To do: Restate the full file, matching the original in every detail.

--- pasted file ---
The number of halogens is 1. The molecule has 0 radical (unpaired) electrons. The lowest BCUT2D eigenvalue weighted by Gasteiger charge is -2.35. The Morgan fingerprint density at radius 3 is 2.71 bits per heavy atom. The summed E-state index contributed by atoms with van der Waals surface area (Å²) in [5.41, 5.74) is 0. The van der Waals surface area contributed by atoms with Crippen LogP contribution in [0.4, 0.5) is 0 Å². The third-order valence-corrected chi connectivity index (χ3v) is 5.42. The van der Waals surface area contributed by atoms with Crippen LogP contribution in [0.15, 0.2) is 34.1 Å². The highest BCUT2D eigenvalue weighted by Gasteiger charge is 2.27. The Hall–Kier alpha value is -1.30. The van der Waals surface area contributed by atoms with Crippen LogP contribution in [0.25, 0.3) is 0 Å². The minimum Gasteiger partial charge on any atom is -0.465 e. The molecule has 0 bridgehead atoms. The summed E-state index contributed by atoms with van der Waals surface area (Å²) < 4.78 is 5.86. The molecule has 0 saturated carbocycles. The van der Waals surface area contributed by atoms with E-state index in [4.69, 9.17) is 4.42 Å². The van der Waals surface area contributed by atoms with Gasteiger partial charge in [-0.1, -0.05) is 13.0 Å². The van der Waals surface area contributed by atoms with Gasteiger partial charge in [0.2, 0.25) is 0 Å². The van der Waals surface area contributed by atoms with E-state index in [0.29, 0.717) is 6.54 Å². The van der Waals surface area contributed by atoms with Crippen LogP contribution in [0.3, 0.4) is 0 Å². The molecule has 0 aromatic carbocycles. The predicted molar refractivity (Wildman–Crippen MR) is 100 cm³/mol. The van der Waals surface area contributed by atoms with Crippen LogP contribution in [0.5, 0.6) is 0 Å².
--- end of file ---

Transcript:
The number of halogens is 1. The molecule has 0 radical (unpaired) electrons. The lowest BCUT2D eigenvalue weighted by Gasteiger charge is -2.35. The Morgan fingerprint density at radius 3 is 2.71 bits per heavy atom. The summed E-state index contributed by atoms with van der Waals surface area (Å²) in [5.41, 5.74) is 0. The van der Waals surface area contributed by atoms with Crippen LogP contribution in [0.4, 0.5) is 0 Å². The third-order valence-corrected chi connectivity index (χ3v) is 5.42. The van der Waals surface area contributed by atoms with Crippen LogP contribution in [0.15, 0.2) is 34.1 Å². The highest BCUT2D eigenvalue weighted by Gasteiger charge is 2.27. The Hall–Kier alpha value is -1.30. The van der Waals surface area contributed by atoms with Crippen LogP contribution in [0.25, 0.3) is 0 Å². The minimum Gasteiger partial charge on any atom is -0.465 e. The molecule has 0 bridgehead atoms. The summed E-state index contributed by atoms with van der Waals surface area (Å²) < 4.78 is 5.86. The molecule has 0 saturated carbocycles. The van der Waals surface area contributed by atoms with E-state index in [4.69, 9.17) is 4.42 Å². The van der Waals surface area contributed by atoms with Gasteiger partial charge in [-0.1, -0.05) is 13.0 Å². The van der Waals surface area contributed by atoms with Gasteiger partial charge in [0.2, 0.25) is 0 Å². The van der Waals surface area contributed by atoms with E-state index in [0.29, 0.717) is 6.54 Å². The van der Waals surface area contributed by atoms with Crippen LogP contribution in [0.3, 0.4) is 0 Å². The molecule has 0 aromatic carbocycles. The predicted molar refractivity (Wildman–Crippen MR) is 100 cm³/mol. The van der Waals surface area contributed by atoms with Crippen LogP contribution in [0.5, 0.6) is 0 Å².